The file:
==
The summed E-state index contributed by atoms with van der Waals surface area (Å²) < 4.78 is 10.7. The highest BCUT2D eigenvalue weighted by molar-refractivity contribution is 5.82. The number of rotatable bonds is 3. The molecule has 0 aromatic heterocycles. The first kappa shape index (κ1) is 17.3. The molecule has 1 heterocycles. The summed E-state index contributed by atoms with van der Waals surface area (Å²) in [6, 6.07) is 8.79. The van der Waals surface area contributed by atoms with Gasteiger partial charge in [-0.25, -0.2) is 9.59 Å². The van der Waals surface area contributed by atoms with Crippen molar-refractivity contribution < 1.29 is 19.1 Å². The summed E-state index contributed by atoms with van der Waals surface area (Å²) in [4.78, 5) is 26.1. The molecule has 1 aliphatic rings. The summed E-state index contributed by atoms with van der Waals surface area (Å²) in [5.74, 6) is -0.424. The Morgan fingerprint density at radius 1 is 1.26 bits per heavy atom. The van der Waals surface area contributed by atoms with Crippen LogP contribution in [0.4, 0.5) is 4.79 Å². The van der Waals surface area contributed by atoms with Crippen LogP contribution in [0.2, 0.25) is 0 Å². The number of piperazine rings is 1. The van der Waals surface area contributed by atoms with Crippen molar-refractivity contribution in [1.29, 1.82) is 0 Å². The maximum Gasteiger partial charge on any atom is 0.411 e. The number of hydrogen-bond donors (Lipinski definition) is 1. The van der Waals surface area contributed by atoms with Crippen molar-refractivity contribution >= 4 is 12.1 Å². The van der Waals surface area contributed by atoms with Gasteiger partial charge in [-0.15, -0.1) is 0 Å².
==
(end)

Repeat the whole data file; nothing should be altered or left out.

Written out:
The summed E-state index contributed by atoms with van der Waals surface area (Å²) < 4.78 is 10.7. The highest BCUT2D eigenvalue weighted by molar-refractivity contribution is 5.82. The number of rotatable bonds is 3. The molecule has 0 aromatic heterocycles. The first kappa shape index (κ1) is 17.3. The molecule has 1 heterocycles. The summed E-state index contributed by atoms with van der Waals surface area (Å²) in [6, 6.07) is 8.79. The van der Waals surface area contributed by atoms with Gasteiger partial charge in [-0.25, -0.2) is 9.59 Å². The van der Waals surface area contributed by atoms with Crippen molar-refractivity contribution < 1.29 is 19.1 Å². The summed E-state index contributed by atoms with van der Waals surface area (Å²) in [4.78, 5) is 26.1. The molecule has 1 aliphatic rings. The summed E-state index contributed by atoms with van der Waals surface area (Å²) in [5.74, 6) is -0.424. The Morgan fingerprint density at radius 1 is 1.26 bits per heavy atom. The van der Waals surface area contributed by atoms with Crippen LogP contribution in [0.4, 0.5) is 4.79 Å². The van der Waals surface area contributed by atoms with Crippen LogP contribution in [0.2, 0.25) is 0 Å². The number of piperazine rings is 1. The van der Waals surface area contributed by atoms with Crippen molar-refractivity contribution in [1.29, 1.82) is 0 Å². The maximum Gasteiger partial charge on any atom is 0.411 e. The number of hydrogen-bond donors (Lipinski definition) is 1. The van der Waals surface area contributed by atoms with Crippen molar-refractivity contribution >= 4 is 12.1 Å². The van der Waals surface area contributed by atoms with Gasteiger partial charge in [-0.15, -0.1) is 0 Å².